More than half of energy customers on default tariffs

4 October 2019   By Dr Lucy Brown, Editor

Ofgem's annual report finds 53% of domestic customers are on default tariffs, showing no change year on year.

Default tariffs are generally the most expensive tariffs covered by the energy price cap, so Ofgem's findings suggest that customers aren't switching to cheaper deals.

Their report also showed that 20% of customers switched supplier during the year up to June 2019.

Other findings included a reduction of active energy suppliers due to numerous collapses and an increase in the average dual-fuel bill.

energy bill customers
Credit: SpeedKingz/

Customers overpaying for energy

At 53%, the number of customers on default energy tariffs has remained stubbornly stagnant from 2018 to 2019.

However, 20% of consumers switched energy supplier between July 2018 and June 2019, and the proportion of customers who report they have never switched or only switched once has fallen to 49% from 61% last year.

This still means that more than half of domestic customers are still on expensive supplier tariffs that are covered by the energy price cap.

Introduced in January, the cap limited how much a supplier could charge per unit of energy, with an average cap of £1,137.

This rose to £1,254 when the cap was reviewed and implemented from April, but it has now fallen to £1,179 from 1 October following another review.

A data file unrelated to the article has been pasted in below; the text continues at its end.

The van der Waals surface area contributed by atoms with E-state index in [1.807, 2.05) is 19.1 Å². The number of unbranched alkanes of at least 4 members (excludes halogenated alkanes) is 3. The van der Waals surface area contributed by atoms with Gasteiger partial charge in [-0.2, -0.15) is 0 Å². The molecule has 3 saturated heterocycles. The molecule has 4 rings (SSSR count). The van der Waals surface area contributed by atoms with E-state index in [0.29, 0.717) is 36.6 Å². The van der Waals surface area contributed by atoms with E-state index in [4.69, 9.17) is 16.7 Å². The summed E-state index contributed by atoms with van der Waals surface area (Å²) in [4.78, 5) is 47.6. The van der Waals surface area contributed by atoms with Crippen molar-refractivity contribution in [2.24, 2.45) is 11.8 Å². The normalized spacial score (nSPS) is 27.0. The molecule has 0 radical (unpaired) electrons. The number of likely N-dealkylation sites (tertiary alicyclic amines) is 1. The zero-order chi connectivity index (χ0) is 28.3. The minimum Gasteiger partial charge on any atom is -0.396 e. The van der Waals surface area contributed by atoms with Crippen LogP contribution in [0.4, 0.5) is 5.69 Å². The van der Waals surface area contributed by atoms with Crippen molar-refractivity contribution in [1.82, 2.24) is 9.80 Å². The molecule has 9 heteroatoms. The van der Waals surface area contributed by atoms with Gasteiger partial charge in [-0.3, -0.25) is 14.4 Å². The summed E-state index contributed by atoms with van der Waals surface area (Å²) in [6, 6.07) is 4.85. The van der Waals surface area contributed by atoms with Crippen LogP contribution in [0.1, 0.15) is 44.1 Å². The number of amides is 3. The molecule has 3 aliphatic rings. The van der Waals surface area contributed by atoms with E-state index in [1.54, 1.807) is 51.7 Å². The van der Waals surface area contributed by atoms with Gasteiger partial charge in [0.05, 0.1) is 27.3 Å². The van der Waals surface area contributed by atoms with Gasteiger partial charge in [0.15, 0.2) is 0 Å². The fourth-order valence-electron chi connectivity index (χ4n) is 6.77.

The cap was designed to limit the amount customers were overcharged on their bills, although it isn't the maximum a household will pay per year.

Learn more about the costs of gas and electricity in our guide.

Read our recently updated guide to the cheapest energy suppliers here.

Switching to save money

Ofgem highlight that consumers on Standard Variable Tariffs could save £260 by switching to the cheapest available supplier. This is £30 less than they could've saved by switching last year.

Even so, they acknowledge concerns about the reliability of switching supplier and how fast this is accomplished. They point out average switching times are 15 days or more.

This correlates with the revelation from the Energy Ombudsman in April that switching issues are now second only to billing problems in the complaints they receive.

What else did the report say?

As well as covering default tariff costs and switching behaviour, Ofgem's State of the Market report also examined the number of suppliers in the market and the amount paid by domestic consumers.

It reiterates that 12 energy suppliers left the market between June 2018 and June 2019, with nine of them triggering Ofgem's Supplier of Last Resort procedures.

Yet the report confirms that the energy market is becoming less concentrated than in previous years, with medium level suppliers expanding and taking customers both from the major suppliers and those that have collapsed.

This was seen most recently when Octopus Energy acquired 300,000 customers from Co-op Energy in a white label deal, while Ovo Energy are in the process of buying SSE's retail customers which will bring their total customer base to around 5 million.

Overall, the average dual-fuel energy bill for a customer with a large supplier has increased by 4% in real terms from £1,117 up to £1,184.

The average profit margin for large suppliers has fallen from 4% to 3%, suggesting that Centrica's warnings that the energy price cap would hit profits is proving to be accurate.

The full State of the Market 2019 report can be read here.

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